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How many times should I do my science experiment?

Definitely more than once!

 

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by Lani Yamafuji in how to
How many times should I do my science experiment?

 

Hi Edgar! Thanks for your science experiment question.

“I did a project about onions and how well they grow with different amounts of water; one and a half cups of water, one cup of water, and a quarter cup of water. The one cup of water did not grow. Meanwhile the other amounts of water grew. Why is this?”

Let’s assume that since you changed the amount of water in each test, you kept all the other variables the same. This means you kept the containers, the soil, the light, the temperature, the time, the type of onion, and everything else in your experiment the same.

Why did the onion in one cup of water not grow? Well, there could be many reasons. Maybe that onion was smaller, or diseased inside, or weak, or just a very slow grower.

Science Experiment Trials

Edgar, this is a great example of a project showing just how important it is to do multiple trials – which means, you should do your project more than once to see if the results are really accurate.

My son once did a project about rolling dice. He wanted to find out if, when rolling a 6-sided die, the numbers 1 through 6 came up the same number of times. What if he rolled it once and the number 3 came up? Could he assume that the number 3 always came up? Of course not! When he rolled it twice, could he predict that the number 3 would come up again. Nope. He decided that he needed to roll that die 1,000 times, to make sure his results were accurate. (He avoided nasty hand cramps by rolling the die about 10 times a day over a few months).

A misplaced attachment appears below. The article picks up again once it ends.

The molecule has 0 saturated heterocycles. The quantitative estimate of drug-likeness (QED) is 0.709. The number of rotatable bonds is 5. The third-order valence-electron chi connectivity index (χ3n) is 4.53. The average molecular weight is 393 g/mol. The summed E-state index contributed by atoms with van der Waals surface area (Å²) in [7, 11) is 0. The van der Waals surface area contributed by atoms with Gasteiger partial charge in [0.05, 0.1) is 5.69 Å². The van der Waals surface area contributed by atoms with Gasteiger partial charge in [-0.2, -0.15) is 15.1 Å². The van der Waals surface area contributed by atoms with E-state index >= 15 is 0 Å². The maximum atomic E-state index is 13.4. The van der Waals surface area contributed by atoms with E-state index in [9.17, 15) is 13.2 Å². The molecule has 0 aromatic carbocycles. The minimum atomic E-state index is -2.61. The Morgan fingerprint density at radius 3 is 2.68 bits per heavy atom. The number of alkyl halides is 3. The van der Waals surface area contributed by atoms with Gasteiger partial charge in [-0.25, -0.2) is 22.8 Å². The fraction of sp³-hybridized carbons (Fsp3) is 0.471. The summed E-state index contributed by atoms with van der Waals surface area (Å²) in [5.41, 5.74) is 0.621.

Repeat your science experiment to make sure the results are accurate

How Many Times is Enough?

Do I think you need to plant 1,000 onions to make sure your results are true? No! And this is a tough one – different projects need to be repeated a different number of times.

How are you supposed to know how many trials to do for your experiment?

I would say, doing a plant growing project 4 times (yes, repeating the exact same project 4 times) and coming up with the same results would “prove” that this experiment was accurate. If the results are not the same, you should try and figure out why. Three out of 4 times with the same result, still pretty good.

If you were doing a project using people, then using a classroom sized amount of people is a good bet – 20 or so people. For example, if you did an experiment timing how fast corn travels through a person, I wouldn’t just use one person. People have different digestive system speeds. (Yes, I’ve seen this project done before on just 4 people. Ok project. It would have been better with more people.)

Do I have to repeat my experiment one after another?

No. I would suggest doing all the experimenting at the same time to get it done faster.

So, Edgar, if you still have time, try repeating your science experiment at least one more time. Three more times, if you want to be really sure about your results.

If I am totally off base, and you actually did your project many times, and all of the onions in 1 cup of water didn’t grow while the others in 1 1/2 cup and 1/4 cup grew, then you have something very interesting going on.

It is important to look at your results and see if something doesn’t make sense. If you suspect something just doesn’t add up, then you should try the experiment again.

Good luck!

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GET YOUR FREE SCIENCE FAIR CHEAT SHEET!

Learn the 3 Secrets to Winning from a science fair judge, teacher, and mom. It could be life changing. Make this science fair the best ever!

it's 100% free!
Only for K-8th Grade Winners!